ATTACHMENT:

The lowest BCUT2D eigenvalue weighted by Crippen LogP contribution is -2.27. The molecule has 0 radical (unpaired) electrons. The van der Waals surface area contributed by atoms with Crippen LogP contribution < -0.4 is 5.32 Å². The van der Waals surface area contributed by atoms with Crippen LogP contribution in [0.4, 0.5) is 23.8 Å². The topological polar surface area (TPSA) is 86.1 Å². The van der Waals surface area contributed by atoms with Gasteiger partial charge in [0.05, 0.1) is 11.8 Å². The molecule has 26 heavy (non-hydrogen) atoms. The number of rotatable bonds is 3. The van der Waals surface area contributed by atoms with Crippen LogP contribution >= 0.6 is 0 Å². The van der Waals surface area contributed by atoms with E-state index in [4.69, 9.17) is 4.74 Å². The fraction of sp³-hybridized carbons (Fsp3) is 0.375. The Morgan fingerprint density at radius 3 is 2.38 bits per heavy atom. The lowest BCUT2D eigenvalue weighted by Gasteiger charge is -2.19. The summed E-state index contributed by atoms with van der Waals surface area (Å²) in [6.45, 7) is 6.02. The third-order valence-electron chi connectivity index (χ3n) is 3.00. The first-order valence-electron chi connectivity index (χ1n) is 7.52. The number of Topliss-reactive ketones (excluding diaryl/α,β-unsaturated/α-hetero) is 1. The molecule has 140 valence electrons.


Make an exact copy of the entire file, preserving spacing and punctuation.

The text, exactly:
The lowest BCUT2D eigenvalue weighted by Crippen LogP contribution is -2.27. The molecule has 0 radical (unpaired) electrons. The van der Waals surface area contributed by atoms with Crippen LogP contribution < -0.4 is 5.32 Å². The van der Waals surface area contributed by atoms with Crippen LogP contribution in [0.4, 0.5) is 23.8 Å². The topological polar surface area (TPSA) is 86.1 Å². The van der Waals surface area contributed by atoms with Gasteiger partial charge in [0.05, 0.1) is 11.8 Å². The molecule has 26 heavy (non-hydrogen) atoms. The number of rotatable bonds is 3. The van der Waals surface area contributed by atoms with Crippen LogP contribution >= 0.6 is 0 Å². The van der Waals surface area contributed by atoms with E-state index in [4.69, 9.17) is 4.74 Å². The fraction of sp³-hybridized carbons (Fsp3) is 0.375. The Morgan fingerprint density at radius 3 is 2.38 bits per heavy atom. The lowest BCUT2D eigenvalue weighted by Gasteiger charge is -2.19. The summed E-state index contributed by atoms with van der Waals surface area (Å²) in [6.45, 7) is 6.02. The third-order valence-electron chi connectivity index (χ3n) is 3.00. The first-order valence-electron chi connectivity index (χ1n) is 7.52. The number of Topliss-reactive ketones (excluding diaryl/α,β-unsaturated/α-hetero) is 1. The molecule has 140 valence electrons.